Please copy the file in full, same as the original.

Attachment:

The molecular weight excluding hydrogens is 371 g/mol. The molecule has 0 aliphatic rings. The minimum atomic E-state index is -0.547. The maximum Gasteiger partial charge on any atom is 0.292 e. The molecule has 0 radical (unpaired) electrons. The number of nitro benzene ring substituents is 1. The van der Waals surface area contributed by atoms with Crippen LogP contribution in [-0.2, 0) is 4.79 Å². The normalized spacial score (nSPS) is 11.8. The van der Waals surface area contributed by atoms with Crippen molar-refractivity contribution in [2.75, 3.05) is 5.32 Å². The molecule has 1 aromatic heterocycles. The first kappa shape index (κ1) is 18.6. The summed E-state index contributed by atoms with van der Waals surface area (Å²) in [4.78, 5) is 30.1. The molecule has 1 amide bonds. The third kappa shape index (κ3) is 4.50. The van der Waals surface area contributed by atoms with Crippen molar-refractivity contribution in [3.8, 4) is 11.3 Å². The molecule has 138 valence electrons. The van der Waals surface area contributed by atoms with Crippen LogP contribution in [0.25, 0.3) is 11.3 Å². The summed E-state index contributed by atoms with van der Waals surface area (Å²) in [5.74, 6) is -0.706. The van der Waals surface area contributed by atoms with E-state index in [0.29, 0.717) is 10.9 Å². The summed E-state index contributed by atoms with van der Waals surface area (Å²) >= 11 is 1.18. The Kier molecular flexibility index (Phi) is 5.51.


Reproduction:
The molecular weight excluding hydrogens is 371 g/mol. The molecule has 0 aliphatic rings. The minimum atomic E-state index is -0.547. The maximum Gasteiger partial charge on any atom is 0.292 e. The molecule has 0 radical (unpaired) electrons. The number of nitro benzene ring substituents is 1. The van der Waals surface area contributed by atoms with Crippen LogP contribution in [-0.2, 0) is 4.79 Å². The normalized spacial score (nSPS) is 11.8. The van der Waals surface area contributed by atoms with Crippen molar-refractivity contribution in [2.75, 3.05) is 5.32 Å². The molecule has 1 aromatic heterocycles. The first kappa shape index (κ1) is 18.6. The summed E-state index contributed by atoms with van der Waals surface area (Å²) in [4.78, 5) is 30.1. The molecule has 1 amide bonds. The third kappa shape index (κ3) is 4.50. The van der Waals surface area contributed by atoms with Crippen molar-refractivity contribution in [3.8, 4) is 11.3 Å². The molecule has 138 valence electrons. The van der Waals surface area contributed by atoms with Crippen LogP contribution in [0.25, 0.3) is 11.3 Å². The summed E-state index contributed by atoms with van der Waals surface area (Å²) in [5.74, 6) is -0.706. The van der Waals surface area contributed by atoms with E-state index in [0.29, 0.717) is 10.9 Å². The summed E-state index contributed by atoms with van der Waals surface area (Å²) >= 11 is 1.18. The Kier molecular flexibility index (Phi) is 5.51.